Over the years, he built a strong track record on economic growth and infrastructure development. His infrastructure push produced 16 new airports, 18 new ports, 36 dams and over 2,000 kilometres of toll roads. Indonesia is expected to overtake Russia and the UK to become the world’s sixth largest economy by 2027, according to IMF forecasts.

All these while remaining close to the ground. One of his political trademarks, known in Indonesian as “blusukan”, involved impromptu visits to connect with the people and listen to their needs and grievances.

A controversial decision

But this one-of-us image lost some of its sheen.

Mr Widodo revived the death penalty for drug traffickers shortly after entering office. Fourteen people were executed within six months of his election amid international outcry.

For his re-election bid in 2019, Mr Widodo again raised eyebrows by picking Islamic cleric Ma’ruf Amin as his running mate.

Indonesian President Joko Widodo gives money and food packages to poor people during Eid al Fitr celebration in Surakarta,

Getty Images

His second stint in office saw him appointing controversial ex-general Prabowo Subianto as defence minister. Mr Prabowo, who was Mr Widodo’s bitter opponent in the past two elections, has faced allegations of human rights abuses. Rights groups said the appointment marked a “dark day” for the country.

Mr Prabowo is now the frontrunner for next Wednesday’s elections. His running mate is none other than Mr Widodo’s eldest son Gibran Rakabuming Raka.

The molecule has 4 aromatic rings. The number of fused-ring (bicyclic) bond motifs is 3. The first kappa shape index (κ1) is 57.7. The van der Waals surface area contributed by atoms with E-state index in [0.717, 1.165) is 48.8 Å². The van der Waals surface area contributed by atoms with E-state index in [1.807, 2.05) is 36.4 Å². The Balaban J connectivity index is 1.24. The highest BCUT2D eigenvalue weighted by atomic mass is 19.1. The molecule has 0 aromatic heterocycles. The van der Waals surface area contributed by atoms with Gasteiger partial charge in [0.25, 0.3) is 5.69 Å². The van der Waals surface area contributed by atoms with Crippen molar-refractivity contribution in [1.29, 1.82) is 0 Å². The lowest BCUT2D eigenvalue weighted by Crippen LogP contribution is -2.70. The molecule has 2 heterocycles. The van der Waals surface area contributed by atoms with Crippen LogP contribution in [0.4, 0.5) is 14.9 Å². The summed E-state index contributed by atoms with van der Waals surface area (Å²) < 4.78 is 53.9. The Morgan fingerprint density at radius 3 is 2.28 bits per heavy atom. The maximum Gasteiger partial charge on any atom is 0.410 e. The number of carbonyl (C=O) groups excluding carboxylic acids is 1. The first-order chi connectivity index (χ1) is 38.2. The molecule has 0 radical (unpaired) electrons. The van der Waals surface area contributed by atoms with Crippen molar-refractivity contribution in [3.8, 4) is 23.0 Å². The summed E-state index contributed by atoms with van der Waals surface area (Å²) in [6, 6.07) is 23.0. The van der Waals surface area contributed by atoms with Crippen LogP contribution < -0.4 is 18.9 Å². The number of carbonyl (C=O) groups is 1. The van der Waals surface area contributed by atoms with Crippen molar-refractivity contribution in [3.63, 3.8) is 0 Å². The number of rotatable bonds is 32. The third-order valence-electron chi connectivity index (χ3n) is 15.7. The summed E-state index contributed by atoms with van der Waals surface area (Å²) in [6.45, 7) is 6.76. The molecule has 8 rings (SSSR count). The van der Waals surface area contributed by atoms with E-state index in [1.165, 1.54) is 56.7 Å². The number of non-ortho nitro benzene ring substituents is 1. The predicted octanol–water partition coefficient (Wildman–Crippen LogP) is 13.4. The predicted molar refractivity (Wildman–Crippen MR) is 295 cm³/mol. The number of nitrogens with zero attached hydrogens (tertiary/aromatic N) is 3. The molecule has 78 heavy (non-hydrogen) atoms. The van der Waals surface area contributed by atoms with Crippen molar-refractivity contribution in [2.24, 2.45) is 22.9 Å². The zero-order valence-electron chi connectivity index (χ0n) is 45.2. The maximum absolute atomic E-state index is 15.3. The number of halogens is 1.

Mr Widodo has not openly endorsed any candidate, but has appeared at Mr Prabowo’s campaign events. Analysts said this has widened tensions between Mr Widodo and his own party. The PDI-P’s candidate Ganjar Pranowo was previously seen as Mr Widodo’s shoo-in successor.

More recently, critics have accused Mr Widodo of bending rules to build his political dynasty – an irony for someone who once declared that “becoming a president does not mean channelling power to my children”.

A constitutional court, where Mr Widodo’s brother-in-law serves as chief justice, controversially cleared the way for 36-year-old Mr Gibran to run for vice-president – Indonesian law had initially required him to be older.

Critics believe Mr Gibran, if elected, would simply serve as a proxy for his father.

A campaign poster of presidential candidate and Indonesia's Defence Minister Prabowo Subianto and vice presidential candidate Gibran Rakabuming Raka, son of President Joko Widodo

YASUYOSHI CHIBA